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Inverted relative to the sketchbook’s foliation, a seated naked woman is seen from the right, with her right arm outstretched. The economical, fragmentary figure is defined by colour alone, with the barely modulated pink enhanced by touches of white along the arm, hip and thigh. The limbs fade out without indications of feet, and the head is an undeveloped silhouette, suggesting that the face is turned away. In his study of Turner’s erotica, Ian Warrell has observed that this ‘could equally be a standard Life Class pose, or something more informal’.1
Earlier in his career, Turner had sometimes worked in sketchbooks with their pages prepared with grey or brown washes, over which he would work in darker and lighter tones of pencil and chalk in a consciously Old Master-like way (sometimes in actual copies of Old Master paintings); figure studies in this manner include Susanna Bathing, after a Rembrandt Follower in the 1802 Studies in the Louvre sketchbook (Tate D04355; Turner Bequest LXXII 61). Although he did not try colour elsewhere in the present book, which includes papers of various pastel shades as well as white, he presumably chose to work in pink against the strong green here as an experiment in chromatic contrast. A reproduction of the figure as a silhouette without its green background, set in isolation against white,2 has inadvertently demonstrated by omission how the colours of the page and gouache activate each other.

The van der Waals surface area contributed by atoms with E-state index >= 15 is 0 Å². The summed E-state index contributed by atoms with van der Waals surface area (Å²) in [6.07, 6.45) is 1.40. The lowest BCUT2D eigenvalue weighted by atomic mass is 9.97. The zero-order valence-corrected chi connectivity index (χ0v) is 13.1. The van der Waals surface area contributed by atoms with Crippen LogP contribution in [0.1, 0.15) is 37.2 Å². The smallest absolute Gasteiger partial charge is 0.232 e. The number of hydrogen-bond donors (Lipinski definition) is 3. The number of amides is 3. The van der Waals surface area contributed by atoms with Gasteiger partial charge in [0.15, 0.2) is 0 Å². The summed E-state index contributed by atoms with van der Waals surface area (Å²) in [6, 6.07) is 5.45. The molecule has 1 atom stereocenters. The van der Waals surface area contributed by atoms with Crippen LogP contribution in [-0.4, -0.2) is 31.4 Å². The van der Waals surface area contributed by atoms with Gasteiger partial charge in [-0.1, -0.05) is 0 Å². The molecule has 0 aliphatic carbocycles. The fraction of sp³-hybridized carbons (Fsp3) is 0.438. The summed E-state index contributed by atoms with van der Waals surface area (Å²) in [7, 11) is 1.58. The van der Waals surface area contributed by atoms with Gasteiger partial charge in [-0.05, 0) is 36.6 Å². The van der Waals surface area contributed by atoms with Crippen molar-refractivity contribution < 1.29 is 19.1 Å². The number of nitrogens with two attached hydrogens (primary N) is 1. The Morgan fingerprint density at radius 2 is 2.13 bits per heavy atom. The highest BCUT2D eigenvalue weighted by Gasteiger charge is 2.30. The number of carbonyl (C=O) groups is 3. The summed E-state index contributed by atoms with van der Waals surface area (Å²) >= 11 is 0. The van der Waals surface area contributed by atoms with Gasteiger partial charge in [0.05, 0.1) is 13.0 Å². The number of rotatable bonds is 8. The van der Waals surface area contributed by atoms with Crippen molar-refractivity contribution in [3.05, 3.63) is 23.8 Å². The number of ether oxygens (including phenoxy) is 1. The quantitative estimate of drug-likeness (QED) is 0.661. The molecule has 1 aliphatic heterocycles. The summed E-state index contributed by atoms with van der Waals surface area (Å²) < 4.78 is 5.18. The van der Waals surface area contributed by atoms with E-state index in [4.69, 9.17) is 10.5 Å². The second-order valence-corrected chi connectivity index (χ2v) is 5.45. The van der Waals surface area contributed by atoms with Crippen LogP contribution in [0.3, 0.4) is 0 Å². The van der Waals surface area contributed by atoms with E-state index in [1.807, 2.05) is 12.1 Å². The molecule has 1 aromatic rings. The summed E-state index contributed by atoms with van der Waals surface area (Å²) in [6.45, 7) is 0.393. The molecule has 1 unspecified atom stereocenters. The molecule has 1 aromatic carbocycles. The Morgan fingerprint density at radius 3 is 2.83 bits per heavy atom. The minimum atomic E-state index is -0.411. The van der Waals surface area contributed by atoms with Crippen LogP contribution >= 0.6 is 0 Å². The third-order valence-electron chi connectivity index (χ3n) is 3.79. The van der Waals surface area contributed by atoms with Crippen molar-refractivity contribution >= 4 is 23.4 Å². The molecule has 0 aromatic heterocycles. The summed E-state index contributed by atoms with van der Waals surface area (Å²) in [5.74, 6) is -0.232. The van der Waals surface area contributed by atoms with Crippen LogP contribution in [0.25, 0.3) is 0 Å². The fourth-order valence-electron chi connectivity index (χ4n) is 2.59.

See also the potentially erotic interior scene on folio 79 verso (D22554).